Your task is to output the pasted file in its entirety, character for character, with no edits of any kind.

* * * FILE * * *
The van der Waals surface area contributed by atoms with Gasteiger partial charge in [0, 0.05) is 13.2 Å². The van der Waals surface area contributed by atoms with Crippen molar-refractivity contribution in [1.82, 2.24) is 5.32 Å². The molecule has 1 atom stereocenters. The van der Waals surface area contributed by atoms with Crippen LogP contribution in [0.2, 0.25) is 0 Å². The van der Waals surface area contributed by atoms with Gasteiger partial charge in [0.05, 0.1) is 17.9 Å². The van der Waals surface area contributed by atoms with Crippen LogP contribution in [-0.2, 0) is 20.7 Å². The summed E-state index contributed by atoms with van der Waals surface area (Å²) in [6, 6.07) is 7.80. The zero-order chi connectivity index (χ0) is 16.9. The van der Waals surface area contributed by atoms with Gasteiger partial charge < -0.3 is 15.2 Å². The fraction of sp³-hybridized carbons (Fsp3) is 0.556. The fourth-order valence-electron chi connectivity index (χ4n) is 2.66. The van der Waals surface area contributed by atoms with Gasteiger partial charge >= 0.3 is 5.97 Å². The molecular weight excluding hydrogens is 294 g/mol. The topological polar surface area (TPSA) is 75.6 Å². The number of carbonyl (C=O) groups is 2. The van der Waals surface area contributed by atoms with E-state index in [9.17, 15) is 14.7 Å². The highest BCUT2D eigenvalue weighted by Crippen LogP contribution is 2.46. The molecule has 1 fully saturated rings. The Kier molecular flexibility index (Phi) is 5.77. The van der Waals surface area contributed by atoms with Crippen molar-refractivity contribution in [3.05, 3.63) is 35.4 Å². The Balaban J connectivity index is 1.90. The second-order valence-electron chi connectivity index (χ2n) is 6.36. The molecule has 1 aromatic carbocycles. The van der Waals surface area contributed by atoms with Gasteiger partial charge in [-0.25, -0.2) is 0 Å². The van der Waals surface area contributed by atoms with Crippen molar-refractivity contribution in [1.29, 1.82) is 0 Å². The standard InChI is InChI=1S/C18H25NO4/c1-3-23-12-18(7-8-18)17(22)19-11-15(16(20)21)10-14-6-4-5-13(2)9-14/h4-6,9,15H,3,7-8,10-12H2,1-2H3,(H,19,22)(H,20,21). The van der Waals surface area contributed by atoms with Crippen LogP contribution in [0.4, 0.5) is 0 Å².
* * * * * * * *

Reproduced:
The van der Waals surface area contributed by atoms with Gasteiger partial charge in [0, 0.05) is 13.2 Å². The van der Waals surface area contributed by atoms with Crippen molar-refractivity contribution in [1.82, 2.24) is 5.32 Å². The molecule has 1 atom stereocenters. The van der Waals surface area contributed by atoms with Crippen LogP contribution in [0.2, 0.25) is 0 Å². The van der Waals surface area contributed by atoms with Gasteiger partial charge in [0.05, 0.1) is 17.9 Å². The van der Waals surface area contributed by atoms with Crippen LogP contribution in [-0.2, 0) is 20.7 Å². The summed E-state index contributed by atoms with van der Waals surface area (Å²) in [6, 6.07) is 7.80. The zero-order chi connectivity index (χ0) is 16.9. The van der Waals surface area contributed by atoms with Gasteiger partial charge < -0.3 is 15.2 Å². The fraction of sp³-hybridized carbons (Fsp3) is 0.556. The fourth-order valence-electron chi connectivity index (χ4n) is 2.66. The van der Waals surface area contributed by atoms with Gasteiger partial charge >= 0.3 is 5.97 Å². The molecular weight excluding hydrogens is 294 g/mol. The topological polar surface area (TPSA) is 75.6 Å². The number of carbonyl (C=O) groups is 2. The van der Waals surface area contributed by atoms with E-state index in [9.17, 15) is 14.7 Å². The highest BCUT2D eigenvalue weighted by Crippen LogP contribution is 2.46. The molecule has 1 fully saturated rings. The Kier molecular flexibility index (Phi) is 5.77. The van der Waals surface area contributed by atoms with Crippen molar-refractivity contribution in [3.05, 3.63) is 35.4 Å². The Balaban J connectivity index is 1.90. The second-order valence-electron chi connectivity index (χ2n) is 6.36. The molecule has 1 aromatic carbocycles. The van der Waals surface area contributed by atoms with Gasteiger partial charge in [-0.25, -0.2) is 0 Å². The van der Waals surface area contributed by atoms with Crippen molar-refractivity contribution in [1.29, 1.82) is 0 Å². The standard InChI is InChI=1S/C18H25NO4/c1-3-23-12-18(7-8-18)17(22)19-11-15(16(20)21)10-14-6-4-5-13(2)9-14/h4-6,9,15H,3,7-8,10-12H2,1-2H3,(H,19,22)(H,20,21). The van der Waals surface area contributed by atoms with Crippen LogP contribution in [0.4, 0.5) is 0 Å².